Yesterday the Governor of NC ordered a state of emergency for all 100 counties. Heavy rain is forecasted from today right on through the weekend. Although Hurricane Joaquin isn’t expected to make landfall along our coast, the storm is still going to feed massive amounts of moisture into the area as it mixes with another weather system.
Miss Cindy’s new digs down the road came with a humongous tree that had grown smack dab in the middle of the yard, nestled between the house and various out buildings. The house was built in the 1930s and I swear the tree has probably been growing that long if not longer.
The top had died in the last several years leaving an unstable tree hovering over her and the house. This past winter a huge limb came down, thankfully landing in a narrow gap between the house and out buildings.
Last week we were finally able to get the tree at Miss Cindy’s down. We’ve also been able to get the towering pine trees on the bank above our house down. The Deer Hunter and one of his friends have been working evenings and weekends to get it all done and it ain’t done yet! But knowing the tree at Miss Cindy’s is down and knowing the pine above the corner of our kitchen is down will leave me feeling much better during this spot of bad weather as well as through the winter to come.
Seeing the various flood watches for our surrounding area has left me worrying about other folks. The impending weather also reminded me of posts I’d shared in the past about rain especially one where I mentioned a heavy rain being called a “little Noah” a term I wasn’t familiar with until I read it in the Dictionary of Smoky Mountain English. Here are a few comments from you about rain.
- Mamabug: Never heard of a little Noah. Folks around here sometimes refer to heavy rain as gully washers or frog stranglers. We had a hard rain here last night.
- Steve in TN: Rain is a great soother. It is best when you don’t have to work in it, but as I get older, it is always welcome. But I have also learned that too little or too much of anything isn’t good. We called them gully washers.
- Bradley: I’ve heard most of the sayings about rain. There was one I used to hear concerning an impending hard rain. Granny used to say (and I was never really sure of the mechanics ), “Boys, now you need to get inside cause it’s fixin’ to rain like two cats a fightin’.” I suppose she meant when two male cats were competing for the attention of a female that they would spit at one another alot. I suppose the amount of spitting would be directly proportional to the desirability of the female. That is about as good a G-rating description as I can say.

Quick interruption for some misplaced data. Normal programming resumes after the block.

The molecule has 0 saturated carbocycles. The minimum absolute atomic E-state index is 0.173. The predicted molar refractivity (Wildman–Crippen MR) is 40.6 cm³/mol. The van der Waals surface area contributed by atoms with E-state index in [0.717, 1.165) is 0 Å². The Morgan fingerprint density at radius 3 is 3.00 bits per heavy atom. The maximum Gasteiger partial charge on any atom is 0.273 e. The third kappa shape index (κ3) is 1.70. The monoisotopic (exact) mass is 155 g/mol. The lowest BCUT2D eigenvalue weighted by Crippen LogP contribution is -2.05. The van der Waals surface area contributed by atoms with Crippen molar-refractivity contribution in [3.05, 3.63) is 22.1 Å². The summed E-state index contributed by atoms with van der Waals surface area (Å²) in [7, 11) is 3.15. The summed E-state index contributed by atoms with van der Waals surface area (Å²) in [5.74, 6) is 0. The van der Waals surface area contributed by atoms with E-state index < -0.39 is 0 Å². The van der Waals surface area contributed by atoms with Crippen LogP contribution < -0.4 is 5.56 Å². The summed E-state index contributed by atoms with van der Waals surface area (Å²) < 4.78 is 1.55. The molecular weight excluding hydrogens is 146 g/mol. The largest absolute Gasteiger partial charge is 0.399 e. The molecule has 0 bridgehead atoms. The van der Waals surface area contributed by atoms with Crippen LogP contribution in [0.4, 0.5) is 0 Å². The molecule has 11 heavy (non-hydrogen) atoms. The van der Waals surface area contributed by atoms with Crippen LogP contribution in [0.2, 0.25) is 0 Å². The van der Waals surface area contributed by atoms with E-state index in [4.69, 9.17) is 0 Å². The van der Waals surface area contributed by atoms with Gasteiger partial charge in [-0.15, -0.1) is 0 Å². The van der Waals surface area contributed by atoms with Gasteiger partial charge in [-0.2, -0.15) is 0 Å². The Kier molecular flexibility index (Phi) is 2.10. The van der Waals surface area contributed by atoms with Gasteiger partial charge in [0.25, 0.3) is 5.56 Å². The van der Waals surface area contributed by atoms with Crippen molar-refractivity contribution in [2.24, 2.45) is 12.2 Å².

- Wanda in NoAla: Tipper, I haven’t heard little Noah, but all the rest are commonly used here. My daddy used to say ‘the bottom fell out’.
- Don Casada: “Fell a flood” was mentioned at our family reunion last Sunday. Around 1940, there was what Pearl Cable called a water spout in Coots Cove, on the east side of Pilkey Creek basin. It was a very localized pouring (Pearl didn’t recall it even raining at their house, less than a mile away) which completely decimated the area, washing away homes, Mae Posey’s mill, and the bridge below the mill. A dead cow was left hanging up in a tree more than ten feet off the ground. The swath it cut appears to have been close to 100 ft wide in places, leaving nothing other than rocks in its wake. This is on a feeder stream which a 60 year old feller wearing a backpack can normally jump across. In early September of 1951, there was a washout event over on the TN side where a wall of water came down the West Prong of the Little Pigeon River in Gatlinburg and carried cars downstream. Good thing neither of these events happened recently – they’d surely have been the result of global warming 😉
- Ken: Tipper, I’m very familiar with the Deer Hunter’s saying about rain. And I say it came a “young Noah” when it comes a downburst and starts flooding. Way back in the 30’s, before I was even thought about, my parents had a cloudburst and they escaped in the middle of the night with 3 of my older brothers. They lost everything…Ken
- Ed Ammons: The first TV we ever had, had come from a TV shop in Franklin that had been flooded. The set worked just fine when we could “get a picture”. When it finally gave up, me and Harold opened it up to try to fix it and it still had mud inside.
In the winter months I’m disappointed when the forecast for snow doesn’t materialize, but this time I’m hoping the forecast is all wrong and no one suffers from flooding.
If you’ve got any rain sayings to add to the list please leave a comment I’d love to hear it!